ASU mentorship helps integrate youth refugees into a new culture

Refugee resettlement is a daunting task for state leaders, but Arizona is working to make the transition easier. Services are provided to help refugees find shelter, food and economic stability. However, many refugees are lacking the assistance to help heal a major aspect of their resettlement process: mental health.

Social work and public policy graduate student Clint Reiswig first saw the importance of healthy refugee integration when he began working with the International Rescue Committee. He was surprised at the amount of refugees that come to Arizona.

Working with the IRC opened Reiswig's eyes to the difficulties refugees face even after they resettle in Arizona.

“I can see them, but I don’t realize that they’re refugees,” Reiswig says. “I don’t see the struggles that they’re having or the problems that they’re facing.”

Reiswig later went on to establish the New American Youth Initiative at Arizona State University, an organization that aims to focus on the cultural integration of youth refugees. It can be especially difficult for the youth to find their place in America because they deal with two communities, Reiswig says. At home, the youth are connected to their community and culture, but at school, where they spend most of their day, they’re exposed to a different environment.

“I didn’t realize not only how difficult it was for them to get here, but also how difficult it is for them to actually live like you and I,” Reiswig says.

Reiswig’s initiative aims to provide youth refugees with a mentor to focus on the mental health aspects of the process. Similar to the training that comes with providing refugees with housing and jobs, the mentors would receive a specialized training.

“It’s easy to feel responsible or attached to some of these kids because you empathize so much with their situations and you want to help them,” Reiswig says. “I’m just trying to make it so that the students empathize, but still set barriers because they are a mentor, not a parent.”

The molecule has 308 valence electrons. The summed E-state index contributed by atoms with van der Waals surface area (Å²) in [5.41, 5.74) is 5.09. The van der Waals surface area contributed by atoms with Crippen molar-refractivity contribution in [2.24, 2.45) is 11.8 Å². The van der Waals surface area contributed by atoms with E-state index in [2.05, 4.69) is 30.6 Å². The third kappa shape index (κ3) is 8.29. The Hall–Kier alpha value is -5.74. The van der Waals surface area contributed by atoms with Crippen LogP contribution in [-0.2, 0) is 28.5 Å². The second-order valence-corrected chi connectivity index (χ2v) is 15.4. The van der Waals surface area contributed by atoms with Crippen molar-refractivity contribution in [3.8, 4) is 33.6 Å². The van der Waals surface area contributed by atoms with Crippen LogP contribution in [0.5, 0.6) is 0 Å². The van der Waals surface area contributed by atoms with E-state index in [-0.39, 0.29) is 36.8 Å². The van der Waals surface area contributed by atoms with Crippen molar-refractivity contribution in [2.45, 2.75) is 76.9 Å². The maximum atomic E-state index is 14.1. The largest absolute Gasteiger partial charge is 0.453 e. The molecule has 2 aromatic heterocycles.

Molecular biology and biotechnology sophomore Abdul Manfoukh has worked with refugees through Us UNITED, a student organization that aims to connect students with refugees. While working with refugees, he began to realize how important mental health was to the refugees’ success.

“Essentially, refugees are being relocated but have some sort of mental scarring, and it’s not being addressed by the nonprofits,” Manfoukh says.

Working one-on-one with refugees has allowed Manfoukh to see the benefits of communicating openly and monitoring one’s mental health.

“Naturally, survival things come first, but a close second is mental health,” Manfoukh says. “It’s just really important to raise awareness of these kinds of things.”

The New American Youth Initiative hosted its first program in late February. ASU students were able to meet the refugees that they would be spending time with all semester.

Social work sophomore Victoria Gomez was one of many ASU students who took part in the program.

“As a mentor, all we want to do is inspire future leaders,” Gomez says. “We’re taking part in leadership, getting to know you and cultural diversity activities so that the mentees can get to know our culture and we can get to know their culture.”

Gomez found it very easy to interact with the refugees and found common interests in everyday activities, such as soccer.

“I came in expecting something different, and it was totally just normal, like talking to your friends,” Gomez says.

While months of planning went into making the program a success, at the end of the day, it’s the mentors that make a world of difference.

“It’s really important to find people that are just as passionate about the project as I am because my passion alone can’t drive it to success,” Reiswig says. “I have to find other people who are equally passionate about it and I have been fortunate enough to have found individuals that have that passion.”

Reiswig was surprised to see how enthusiastic his volunteers were, as many of them inquired about continuing on with the program past the end of the semester.

“This is the kind of work that changes you and your perspective,” Gomez says. “It makes you more open to people.”

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